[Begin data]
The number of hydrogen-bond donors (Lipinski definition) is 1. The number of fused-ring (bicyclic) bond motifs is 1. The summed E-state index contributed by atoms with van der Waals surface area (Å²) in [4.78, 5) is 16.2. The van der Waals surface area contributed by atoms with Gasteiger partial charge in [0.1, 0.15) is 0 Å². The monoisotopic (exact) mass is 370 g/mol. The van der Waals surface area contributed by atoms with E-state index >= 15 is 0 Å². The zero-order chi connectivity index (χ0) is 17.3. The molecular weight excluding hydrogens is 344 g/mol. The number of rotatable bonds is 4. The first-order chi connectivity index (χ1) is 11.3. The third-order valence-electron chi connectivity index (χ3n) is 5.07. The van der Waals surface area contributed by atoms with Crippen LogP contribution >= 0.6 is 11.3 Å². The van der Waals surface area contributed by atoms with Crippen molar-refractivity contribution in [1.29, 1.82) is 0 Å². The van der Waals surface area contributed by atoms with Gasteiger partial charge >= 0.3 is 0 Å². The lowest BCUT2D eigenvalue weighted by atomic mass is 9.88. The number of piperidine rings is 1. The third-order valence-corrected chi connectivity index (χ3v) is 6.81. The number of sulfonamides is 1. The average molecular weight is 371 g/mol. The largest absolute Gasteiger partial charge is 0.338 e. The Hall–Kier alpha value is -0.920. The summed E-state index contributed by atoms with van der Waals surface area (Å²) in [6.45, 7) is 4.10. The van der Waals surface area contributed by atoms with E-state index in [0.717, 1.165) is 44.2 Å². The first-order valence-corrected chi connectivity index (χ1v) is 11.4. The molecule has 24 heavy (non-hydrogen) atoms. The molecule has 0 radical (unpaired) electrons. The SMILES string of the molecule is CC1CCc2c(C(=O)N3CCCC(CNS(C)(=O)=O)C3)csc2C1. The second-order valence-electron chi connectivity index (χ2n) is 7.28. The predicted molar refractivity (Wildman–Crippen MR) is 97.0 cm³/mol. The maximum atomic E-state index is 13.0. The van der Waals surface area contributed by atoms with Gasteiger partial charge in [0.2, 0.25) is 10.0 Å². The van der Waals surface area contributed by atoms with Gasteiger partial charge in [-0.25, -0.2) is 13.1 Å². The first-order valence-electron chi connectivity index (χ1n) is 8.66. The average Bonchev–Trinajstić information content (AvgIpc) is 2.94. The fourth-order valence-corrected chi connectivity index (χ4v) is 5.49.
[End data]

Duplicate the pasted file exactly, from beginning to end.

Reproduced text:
The number of hydrogen-bond donors (Lipinski definition) is 1. The number of fused-ring (bicyclic) bond motifs is 1. The summed E-state index contributed by atoms with van der Waals surface area (Å²) in [4.78, 5) is 16.2. The van der Waals surface area contributed by atoms with Gasteiger partial charge in [0.1, 0.15) is 0 Å². The monoisotopic (exact) mass is 370 g/mol. The van der Waals surface area contributed by atoms with E-state index >= 15 is 0 Å². The zero-order chi connectivity index (χ0) is 17.3. The molecular weight excluding hydrogens is 344 g/mol. The number of rotatable bonds is 4. The first-order chi connectivity index (χ1) is 11.3. The third-order valence-electron chi connectivity index (χ3n) is 5.07. The van der Waals surface area contributed by atoms with Crippen LogP contribution >= 0.6 is 11.3 Å². The van der Waals surface area contributed by atoms with Crippen molar-refractivity contribution in [1.29, 1.82) is 0 Å². The van der Waals surface area contributed by atoms with Gasteiger partial charge >= 0.3 is 0 Å². The lowest BCUT2D eigenvalue weighted by atomic mass is 9.88. The number of piperidine rings is 1. The third-order valence-corrected chi connectivity index (χ3v) is 6.81. The number of sulfonamides is 1. The average molecular weight is 371 g/mol. The largest absolute Gasteiger partial charge is 0.338 e. The Hall–Kier alpha value is -0.920. The summed E-state index contributed by atoms with van der Waals surface area (Å²) in [6.45, 7) is 4.10. The van der Waals surface area contributed by atoms with E-state index in [0.717, 1.165) is 44.2 Å². The first-order valence-corrected chi connectivity index (χ1v) is 11.4. The molecule has 24 heavy (non-hydrogen) atoms. The molecule has 0 radical (unpaired) electrons. The SMILES string of the molecule is CC1CCc2c(C(=O)N3CCCC(CNS(C)(=O)=O)C3)csc2C1. The second-order valence-electron chi connectivity index (χ2n) is 7.28. The predicted molar refractivity (Wildman–Crippen MR) is 97.0 cm³/mol. The maximum atomic E-state index is 13.0. The van der Waals surface area contributed by atoms with Gasteiger partial charge in [0.2, 0.25) is 10.0 Å². The van der Waals surface area contributed by atoms with Gasteiger partial charge in [-0.25, -0.2) is 13.1 Å². The first-order valence-electron chi connectivity index (χ1n) is 8.66. The average Bonchev–Trinajstić information content (AvgIpc) is 2.94. The fourth-order valence-corrected chi connectivity index (χ4v) is 5.49.